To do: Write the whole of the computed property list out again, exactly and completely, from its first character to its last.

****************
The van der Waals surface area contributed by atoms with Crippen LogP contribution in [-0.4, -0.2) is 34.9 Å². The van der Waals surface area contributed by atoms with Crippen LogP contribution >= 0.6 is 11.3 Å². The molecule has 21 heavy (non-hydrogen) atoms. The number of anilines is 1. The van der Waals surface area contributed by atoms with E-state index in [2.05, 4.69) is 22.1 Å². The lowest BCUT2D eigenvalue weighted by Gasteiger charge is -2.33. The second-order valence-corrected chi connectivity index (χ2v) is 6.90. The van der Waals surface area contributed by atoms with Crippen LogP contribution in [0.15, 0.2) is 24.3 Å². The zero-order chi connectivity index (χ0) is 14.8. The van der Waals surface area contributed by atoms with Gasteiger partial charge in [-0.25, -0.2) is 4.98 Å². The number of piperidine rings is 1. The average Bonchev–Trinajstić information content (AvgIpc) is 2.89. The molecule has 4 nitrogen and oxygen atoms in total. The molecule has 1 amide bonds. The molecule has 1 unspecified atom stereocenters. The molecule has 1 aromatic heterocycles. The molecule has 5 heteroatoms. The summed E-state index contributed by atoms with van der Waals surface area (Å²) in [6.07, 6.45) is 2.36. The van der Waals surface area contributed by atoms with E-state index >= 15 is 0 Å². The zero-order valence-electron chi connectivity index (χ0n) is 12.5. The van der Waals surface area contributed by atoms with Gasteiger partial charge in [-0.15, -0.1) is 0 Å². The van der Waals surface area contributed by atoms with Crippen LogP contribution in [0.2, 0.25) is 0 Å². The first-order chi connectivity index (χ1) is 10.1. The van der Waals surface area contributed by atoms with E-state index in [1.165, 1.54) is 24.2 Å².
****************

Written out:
The van der Waals surface area contributed by atoms with Crippen LogP contribution in [-0.4, -0.2) is 34.9 Å². The van der Waals surface area contributed by atoms with Crippen LogP contribution >= 0.6 is 11.3 Å². The molecule has 21 heavy (non-hydrogen) atoms. The number of anilines is 1. The van der Waals surface area contributed by atoms with E-state index in [2.05, 4.69) is 22.1 Å². The lowest BCUT2D eigenvalue weighted by Gasteiger charge is -2.33. The second-order valence-corrected chi connectivity index (χ2v) is 6.90. The van der Waals surface area contributed by atoms with Crippen LogP contribution in [0.15, 0.2) is 24.3 Å². The zero-order chi connectivity index (χ0) is 14.8. The van der Waals surface area contributed by atoms with Gasteiger partial charge in [-0.25, -0.2) is 4.98 Å². The number of piperidine rings is 1. The average Bonchev–Trinajstić information content (AvgIpc) is 2.89. The molecule has 4 nitrogen and oxygen atoms in total. The molecule has 1 amide bonds. The molecule has 1 unspecified atom stereocenters. The molecule has 1 aromatic heterocycles. The molecule has 5 heteroatoms. The summed E-state index contributed by atoms with van der Waals surface area (Å²) in [6.07, 6.45) is 2.36. The van der Waals surface area contributed by atoms with E-state index >= 15 is 0 Å². The zero-order valence-electron chi connectivity index (χ0n) is 12.5. The van der Waals surface area contributed by atoms with Gasteiger partial charge in [-0.15, -0.1) is 0 Å². The van der Waals surface area contributed by atoms with Crippen LogP contribution in [0.2, 0.25) is 0 Å². The first-order chi connectivity index (χ1) is 10.1. The van der Waals surface area contributed by atoms with E-state index in [1.165, 1.54) is 24.2 Å².